At 1930 hours David pulled up outside Arthur Jary & Sons Funeral Directors and Barry Gates, who had received a number of progress updates throughout the day, came out to meet the 1950 Leyland Beaver. Barry, relieved that the lorry had got through the Winter Storms, bowed down in front of the Leyland Beaver and thanked David for what he had done. David was dismissive of the praise saying, ‘It was nowt. Men in the 1950’s did 240 miles in 11 hours every day of the week, sometimes 12 days on the trot.’
Barry relayed the good news to the Family, who were delighted. Their Dad had been part of a family Transport Business in the 1950’s so David created a Sheeted Load Theme to replicate the type of traffic their Dad used to pull. It was the third time that a Sheeted Load Theme had been used in a funeral with previous outings in Portsmouth and Newcastle. The Leyland Beaver created a lot of attention in Great Yarmouth and the local paper sent a photographer to take pictures during the funeral. David is very grateful to the Great Yarmouth Mercury for allowing him to use the pictures, two of which are included in this article.
Given that the funeral was in the afternoon Barry kindly offered David the opportunity to park the lorry in his yard for two nights. The night after the funeral was very cold and temperatures got down as low as -10 degrees overnight and a number of pipes had burst in the street as David walked from his digs to the Vintage Lorry in Arthur Jary’s yard. The Leyland Beaver still started first time at 0630 hours, despite the freezing temperatures making the 5 gallons of oil in the sump of the 9.8 litre engine as viscous as treacle. The Leyland 600 engine continued to tick-over as David de-iced the windows, standing on his pop-up seat that he carries, folded flat, in the storage box at the nearside rear of the chassis. The stretch of the A47 between Great Yarmouth and Ackle is called the Ackle Strait and is as straight as a die for over 13 miles. As the Leyland Beaver trundled towards Norwich at 30 miles per hour, cars initially congregated behind the lorry. However, the car drivers were experienced and as soon as David put on his left indicator, making three flashes, they knew that the way ahead was clear and the cars came past in groups of 4 or 5 cars. Once oncoming vehicles had past and the road ahead was clear, David repeated the procedure probably over 20 times before the single lane road is transformed into a Dual Carriageway.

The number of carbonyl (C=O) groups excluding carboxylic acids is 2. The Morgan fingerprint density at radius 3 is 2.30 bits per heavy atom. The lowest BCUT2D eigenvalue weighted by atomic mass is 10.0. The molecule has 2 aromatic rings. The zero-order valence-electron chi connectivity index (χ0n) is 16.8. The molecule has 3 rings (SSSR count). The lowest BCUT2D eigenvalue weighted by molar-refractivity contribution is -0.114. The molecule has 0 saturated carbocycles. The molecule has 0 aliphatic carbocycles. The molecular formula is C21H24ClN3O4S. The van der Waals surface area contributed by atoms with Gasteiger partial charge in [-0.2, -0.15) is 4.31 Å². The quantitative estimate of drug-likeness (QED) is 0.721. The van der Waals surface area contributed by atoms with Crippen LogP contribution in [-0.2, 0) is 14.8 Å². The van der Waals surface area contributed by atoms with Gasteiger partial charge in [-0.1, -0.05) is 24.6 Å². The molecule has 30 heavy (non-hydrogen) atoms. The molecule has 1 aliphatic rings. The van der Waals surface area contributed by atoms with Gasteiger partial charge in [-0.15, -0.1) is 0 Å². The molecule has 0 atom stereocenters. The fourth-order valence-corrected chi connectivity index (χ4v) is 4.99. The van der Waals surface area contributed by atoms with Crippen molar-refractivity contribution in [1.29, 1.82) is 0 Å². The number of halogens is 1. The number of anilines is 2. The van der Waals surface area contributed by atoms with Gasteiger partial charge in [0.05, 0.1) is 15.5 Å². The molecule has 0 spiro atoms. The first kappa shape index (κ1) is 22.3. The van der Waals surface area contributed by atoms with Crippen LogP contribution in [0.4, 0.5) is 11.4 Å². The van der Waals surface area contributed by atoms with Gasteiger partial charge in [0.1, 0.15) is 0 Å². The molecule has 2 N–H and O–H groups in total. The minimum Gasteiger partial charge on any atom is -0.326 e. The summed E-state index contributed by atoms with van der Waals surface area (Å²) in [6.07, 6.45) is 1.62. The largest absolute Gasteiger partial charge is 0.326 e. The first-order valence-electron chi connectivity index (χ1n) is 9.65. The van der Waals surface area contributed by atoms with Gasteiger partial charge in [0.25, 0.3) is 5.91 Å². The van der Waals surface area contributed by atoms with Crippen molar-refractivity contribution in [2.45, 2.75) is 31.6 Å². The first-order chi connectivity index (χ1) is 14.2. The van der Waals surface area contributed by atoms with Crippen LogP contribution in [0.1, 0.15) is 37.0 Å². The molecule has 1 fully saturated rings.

With the moonlight projecting shadows across the flat landscape David felt his actions were a bit like Officer Hilts (Steve McQueen) in the Great Escape making two pulls on the rope to signify that the coast was clear to escapees waiting patiently in the tunnel from Stalag Luft III, situated near Sagan, 100 miles to the South East of Berlin.
Coming back through Cirencester David refuelled the Leyland Beaver and as he was paying in the shop a loud voice shouted, ‘Which (expletive) idiot has got that beautiful (expletive) wagon out on a day like this?’ The man went on to explain that he had a vintage lorry and only took it out once per year on a Bank Holiday Monday in August. David gave the man a Vintage Lorry Funerals business card and told the gentleman, ‘No matter what time of year, no matter what weather conditions prevail, no matter what distance is involved, if a family wants my lorry and is prepared to pay then I’ll be there.’